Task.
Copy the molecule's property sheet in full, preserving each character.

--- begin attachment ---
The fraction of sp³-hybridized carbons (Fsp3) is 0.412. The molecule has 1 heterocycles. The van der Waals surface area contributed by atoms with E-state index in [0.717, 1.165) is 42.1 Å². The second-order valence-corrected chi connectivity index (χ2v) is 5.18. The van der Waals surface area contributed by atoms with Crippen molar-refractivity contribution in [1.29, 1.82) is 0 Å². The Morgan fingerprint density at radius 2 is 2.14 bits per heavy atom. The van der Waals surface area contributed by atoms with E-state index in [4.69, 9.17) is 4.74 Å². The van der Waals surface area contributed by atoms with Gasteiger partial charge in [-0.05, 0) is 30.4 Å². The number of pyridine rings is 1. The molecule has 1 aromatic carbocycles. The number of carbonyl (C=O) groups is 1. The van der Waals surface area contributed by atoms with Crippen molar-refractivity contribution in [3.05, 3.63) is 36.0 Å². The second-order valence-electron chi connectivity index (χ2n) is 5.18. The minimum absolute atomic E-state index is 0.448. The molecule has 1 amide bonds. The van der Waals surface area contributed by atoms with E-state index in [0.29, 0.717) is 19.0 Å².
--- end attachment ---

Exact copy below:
The fraction of sp³-hybridized carbons (Fsp3) is 0.412. The molecule has 1 heterocycles. The van der Waals surface area contributed by atoms with E-state index in [0.717, 1.165) is 42.1 Å². The second-order valence-corrected chi connectivity index (χ2v) is 5.18. The van der Waals surface area contributed by atoms with Crippen molar-refractivity contribution in [1.29, 1.82) is 0 Å². The Morgan fingerprint density at radius 2 is 2.14 bits per heavy atom. The van der Waals surface area contributed by atoms with E-state index in [4.69, 9.17) is 4.74 Å². The van der Waals surface area contributed by atoms with Gasteiger partial charge in [-0.05, 0) is 30.4 Å². The number of pyridine rings is 1. The molecule has 1 aromatic carbocycles. The number of carbonyl (C=O) groups is 1. The van der Waals surface area contributed by atoms with Crippen molar-refractivity contribution in [3.05, 3.63) is 36.0 Å². The second-order valence-electron chi connectivity index (χ2n) is 5.18. The minimum absolute atomic E-state index is 0.448. The molecule has 1 amide bonds. The van der Waals surface area contributed by atoms with E-state index in [0.29, 0.717) is 19.0 Å².